apples and oranges and gas prices

AAA announced that Virginia families will spend $246 more on gas this summer. OK, fine. How did they get this amount? It appears that AAA assumed that each vehicle gets 20 mpg and that everyone will drive the same amount as last summer. They compared this summer’s average gas price of $3.89 to last summer’s gas prices.

My main problems with this:


  • Average fuel economy (mpg) increases every year. In 2006, the average car and truck had fuel economies of 22.4 mpg and 18 mpg (up from 22.1 mpg and 17.7 mpg in 2005). (From BTS).

  • With gas prices this high, people will drive less. In 2006, the average car traveled 12K miles, compared to 12.1K miles in 2005 and 12.5K miles in 2004 (From BTS).

  • Families will likely all pile into a Honda Civic for a family trip rather than the Ford Excursion, so even when families are driving, they may be driving a more fuel-efficient car.

  • Gas prices are not static. Gas prices typically increase from Memorial Day to Labor Day each year, and I’m not sure that they increase at the same rate year to year since they are a function of several key outside factors.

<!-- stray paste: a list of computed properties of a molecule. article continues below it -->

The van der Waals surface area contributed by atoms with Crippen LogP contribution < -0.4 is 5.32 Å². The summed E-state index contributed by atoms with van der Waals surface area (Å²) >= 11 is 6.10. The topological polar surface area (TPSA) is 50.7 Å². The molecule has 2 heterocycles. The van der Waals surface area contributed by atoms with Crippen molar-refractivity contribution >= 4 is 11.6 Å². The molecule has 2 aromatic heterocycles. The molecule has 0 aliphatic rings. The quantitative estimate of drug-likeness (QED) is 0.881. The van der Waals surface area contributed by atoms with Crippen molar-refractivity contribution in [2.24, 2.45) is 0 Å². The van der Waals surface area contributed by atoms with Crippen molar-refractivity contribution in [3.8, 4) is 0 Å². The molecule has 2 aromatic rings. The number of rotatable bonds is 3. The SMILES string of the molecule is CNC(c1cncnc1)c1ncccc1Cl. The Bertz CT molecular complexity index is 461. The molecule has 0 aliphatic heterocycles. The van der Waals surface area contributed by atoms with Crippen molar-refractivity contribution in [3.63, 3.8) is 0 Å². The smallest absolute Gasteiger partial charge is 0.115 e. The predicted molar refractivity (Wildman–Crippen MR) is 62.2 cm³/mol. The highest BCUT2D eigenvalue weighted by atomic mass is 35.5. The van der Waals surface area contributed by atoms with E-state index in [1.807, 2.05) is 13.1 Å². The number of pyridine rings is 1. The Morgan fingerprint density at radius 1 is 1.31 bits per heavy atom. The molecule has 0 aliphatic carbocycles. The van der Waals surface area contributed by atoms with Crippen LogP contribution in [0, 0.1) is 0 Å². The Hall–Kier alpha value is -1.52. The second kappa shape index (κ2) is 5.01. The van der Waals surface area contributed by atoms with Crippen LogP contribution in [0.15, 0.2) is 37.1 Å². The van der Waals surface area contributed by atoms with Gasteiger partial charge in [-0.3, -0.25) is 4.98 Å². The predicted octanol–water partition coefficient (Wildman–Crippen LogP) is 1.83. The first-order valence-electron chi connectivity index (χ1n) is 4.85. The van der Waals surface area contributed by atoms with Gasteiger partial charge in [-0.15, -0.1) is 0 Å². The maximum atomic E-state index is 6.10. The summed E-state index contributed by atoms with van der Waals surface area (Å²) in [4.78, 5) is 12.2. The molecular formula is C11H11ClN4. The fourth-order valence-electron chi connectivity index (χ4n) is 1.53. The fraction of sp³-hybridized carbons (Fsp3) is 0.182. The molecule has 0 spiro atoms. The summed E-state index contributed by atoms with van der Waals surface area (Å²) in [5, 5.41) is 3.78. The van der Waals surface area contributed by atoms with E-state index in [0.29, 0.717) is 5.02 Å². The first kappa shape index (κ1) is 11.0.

Comparing apples to apples is ideal, but in the case of fuel consumption, there is a definite system effect. People are changing their driving habits, so comparison to old driving habits is very difficult. Sometimes comparing apples to oranges is the best thing to do. I couldn’t find a AAA report out there, so maybe they did a more rigorous analysis, but I’m not holding my breath.

6/5 Update: No sooner did I write this that I read that Americans are indeed driving less. The US Federal Highway Administration reported that Americans drove 4.3% less in March 2008 than they did in March 2007 (about 11 billion fewer miles total).

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